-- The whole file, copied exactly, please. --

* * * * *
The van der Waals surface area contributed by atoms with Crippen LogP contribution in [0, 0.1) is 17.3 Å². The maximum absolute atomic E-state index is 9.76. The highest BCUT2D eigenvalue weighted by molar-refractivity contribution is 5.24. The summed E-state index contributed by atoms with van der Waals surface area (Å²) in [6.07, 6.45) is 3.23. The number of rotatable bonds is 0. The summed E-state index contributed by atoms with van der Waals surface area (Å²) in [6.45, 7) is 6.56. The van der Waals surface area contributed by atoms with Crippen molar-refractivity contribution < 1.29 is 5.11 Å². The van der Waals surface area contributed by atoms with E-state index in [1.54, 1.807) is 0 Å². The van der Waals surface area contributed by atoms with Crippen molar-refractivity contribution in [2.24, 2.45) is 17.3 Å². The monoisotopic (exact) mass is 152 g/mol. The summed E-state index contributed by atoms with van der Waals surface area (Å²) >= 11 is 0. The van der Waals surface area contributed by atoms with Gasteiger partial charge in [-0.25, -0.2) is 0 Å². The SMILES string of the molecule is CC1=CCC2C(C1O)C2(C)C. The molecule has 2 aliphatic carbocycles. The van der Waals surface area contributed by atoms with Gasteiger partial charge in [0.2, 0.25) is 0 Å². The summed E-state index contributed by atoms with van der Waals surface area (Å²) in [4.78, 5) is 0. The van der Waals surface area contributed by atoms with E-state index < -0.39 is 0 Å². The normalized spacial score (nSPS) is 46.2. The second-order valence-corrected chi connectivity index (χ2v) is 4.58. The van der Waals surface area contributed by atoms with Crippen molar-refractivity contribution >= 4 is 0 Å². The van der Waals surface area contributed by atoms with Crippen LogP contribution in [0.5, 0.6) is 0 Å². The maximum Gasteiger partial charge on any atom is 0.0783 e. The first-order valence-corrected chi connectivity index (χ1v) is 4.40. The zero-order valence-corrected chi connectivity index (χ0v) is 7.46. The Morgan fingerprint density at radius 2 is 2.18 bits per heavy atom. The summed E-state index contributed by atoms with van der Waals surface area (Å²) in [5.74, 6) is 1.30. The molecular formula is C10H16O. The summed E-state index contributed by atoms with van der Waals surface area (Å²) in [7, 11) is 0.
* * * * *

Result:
The van der Waals surface area contributed by atoms with Crippen LogP contribution in [0, 0.1) is 17.3 Å². The maximum absolute atomic E-state index is 9.76. The highest BCUT2D eigenvalue weighted by molar-refractivity contribution is 5.24. The summed E-state index contributed by atoms with van der Waals surface area (Å²) in [6.07, 6.45) is 3.23. The number of rotatable bonds is 0. The summed E-state index contributed by atoms with van der Waals surface area (Å²) in [6.45, 7) is 6.56. The van der Waals surface area contributed by atoms with Crippen molar-refractivity contribution < 1.29 is 5.11 Å². The van der Waals surface area contributed by atoms with E-state index in [1.54, 1.807) is 0 Å². The van der Waals surface area contributed by atoms with Crippen molar-refractivity contribution in [2.24, 2.45) is 17.3 Å². The monoisotopic (exact) mass is 152 g/mol. The summed E-state index contributed by atoms with van der Waals surface area (Å²) >= 11 is 0. The van der Waals surface area contributed by atoms with Gasteiger partial charge in [-0.25, -0.2) is 0 Å². The SMILES string of the molecule is CC1=CCC2C(C1O)C2(C)C. The molecule has 2 aliphatic carbocycles. The van der Waals surface area contributed by atoms with Gasteiger partial charge in [0.2, 0.25) is 0 Å². The summed E-state index contributed by atoms with van der Waals surface area (Å²) in [4.78, 5) is 0. The van der Waals surface area contributed by atoms with E-state index < -0.39 is 0 Å². The normalized spacial score (nSPS) is 46.2. The second-order valence-corrected chi connectivity index (χ2v) is 4.58. The van der Waals surface area contributed by atoms with Crippen molar-refractivity contribution >= 4 is 0 Å². The van der Waals surface area contributed by atoms with Crippen LogP contribution in [0.5, 0.6) is 0 Å². The maximum Gasteiger partial charge on any atom is 0.0783 e. The first-order valence-corrected chi connectivity index (χ1v) is 4.40. The zero-order valence-corrected chi connectivity index (χ0v) is 7.46. The Morgan fingerprint density at radius 2 is 2.18 bits per heavy atom. The summed E-state index contributed by atoms with van der Waals surface area (Å²) in [5.74, 6) is 1.30. The molecular formula is C10H16O. The summed E-state index contributed by atoms with van der Waals surface area (Å²) in [7, 11) is 0.